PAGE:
Back to text based sites, it is important not to forget Wikipedia (en.wikipedia.org) the freely-edited, freely available encyclopaedia. It contains plenty of archaeological material, including a dedicated portal to a veritable parallel universe of related information (created by users, the quality of its archaeology is largely up to archaeologists). Based in Scandinavia, but publishing in English, there is Aktuel Arkeologi (zinken.typepad.com). The emphasis here is on the early stone age (palaeolithic and mesolithic): it provides a good idea as to why so many people find that period fascinating.

With so much good stuff, could it be that some of the major organisations appear not to bother about their own presentations because they feel they could not compete?

Information sites worth the search

  • British Archaeological Jobs Resource - www.bajr.org
    • Not so much a website more a way of life. Do not try the online games unless you have time to spare!
  • Wikipedia - en.wikipedia.org
    • There should be more sites like this, which integrate archaeology into the subject matter of everyday life. It is easy for professionals to wax lyrical, but important not to be isolated
  • The Megalithic Portal - www.megalithic.co.uk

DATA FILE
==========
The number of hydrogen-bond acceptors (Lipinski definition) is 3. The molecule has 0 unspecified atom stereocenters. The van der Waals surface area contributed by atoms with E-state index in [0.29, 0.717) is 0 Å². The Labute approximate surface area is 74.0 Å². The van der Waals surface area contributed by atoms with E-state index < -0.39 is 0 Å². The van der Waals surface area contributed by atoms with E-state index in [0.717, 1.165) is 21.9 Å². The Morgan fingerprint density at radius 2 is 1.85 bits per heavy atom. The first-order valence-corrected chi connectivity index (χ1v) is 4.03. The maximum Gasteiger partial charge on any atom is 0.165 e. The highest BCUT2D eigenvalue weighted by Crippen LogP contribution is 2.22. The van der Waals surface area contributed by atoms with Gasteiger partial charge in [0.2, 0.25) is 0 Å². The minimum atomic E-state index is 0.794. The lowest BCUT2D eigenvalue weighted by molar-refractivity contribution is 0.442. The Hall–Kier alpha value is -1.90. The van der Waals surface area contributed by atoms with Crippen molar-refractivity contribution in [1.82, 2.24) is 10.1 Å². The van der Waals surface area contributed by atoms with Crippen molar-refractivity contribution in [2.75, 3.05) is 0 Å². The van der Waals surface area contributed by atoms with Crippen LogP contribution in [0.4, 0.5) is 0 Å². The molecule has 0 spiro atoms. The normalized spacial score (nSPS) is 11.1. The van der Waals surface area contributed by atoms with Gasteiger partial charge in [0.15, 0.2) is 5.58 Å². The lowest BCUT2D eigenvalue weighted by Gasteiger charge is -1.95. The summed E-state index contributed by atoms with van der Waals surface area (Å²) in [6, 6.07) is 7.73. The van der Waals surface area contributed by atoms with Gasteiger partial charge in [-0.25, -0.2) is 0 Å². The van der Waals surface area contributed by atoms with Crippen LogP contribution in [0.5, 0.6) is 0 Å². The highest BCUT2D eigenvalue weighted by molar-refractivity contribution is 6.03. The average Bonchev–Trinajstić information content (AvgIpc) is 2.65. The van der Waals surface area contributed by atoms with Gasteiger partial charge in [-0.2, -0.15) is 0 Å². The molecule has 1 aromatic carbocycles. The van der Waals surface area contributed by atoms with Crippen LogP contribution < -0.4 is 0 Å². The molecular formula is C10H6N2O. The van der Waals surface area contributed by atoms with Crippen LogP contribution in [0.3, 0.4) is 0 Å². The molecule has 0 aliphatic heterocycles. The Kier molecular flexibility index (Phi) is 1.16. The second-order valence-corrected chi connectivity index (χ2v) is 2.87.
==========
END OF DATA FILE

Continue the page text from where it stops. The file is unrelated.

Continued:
• The home page says it all – packed with a huge variety of information from emperor Theodosius II to a discussion of the Thornborough henge news story (featured Nov/Dec 2005)
  • Stone Pages - www.stonepages.com
    • Another highly personal glimpse of the world of archaeology
  • Archaeologica - www.archaeologica.org
    • News, views and links from around the world – and that means around the world

Exploring the past beneath Thetford Forest

Paul Brooker's imaginative website is about more than just finding flints.

Thetford Forest, on the Norfolk–Suffolk border, is a modern state-planned lowland pine forest of some 21,000ha, set in the Brecklands of East Anglia. Before forest planting during the early 20th century, the Brecklands consisted of open sandy heaths, sheep walks, rabbit warrens and abandoned farmland. The district was famous for its sand-blows and inland sand dunes.

The Grime's Graves late neolithic flint mines lay central to the Brecklands, and the area attracted late 19th and early 20th century flint tool collectors and amateur enthusiasts known as the flinters. However, all too often they did not keep good records. I hope to provide an alternative record by applying fieldwalking techniques to exposed soils in Thetford Forest. I share this experience online at Thetford Forest Archaeology (www.spamandchips.net/archaeology).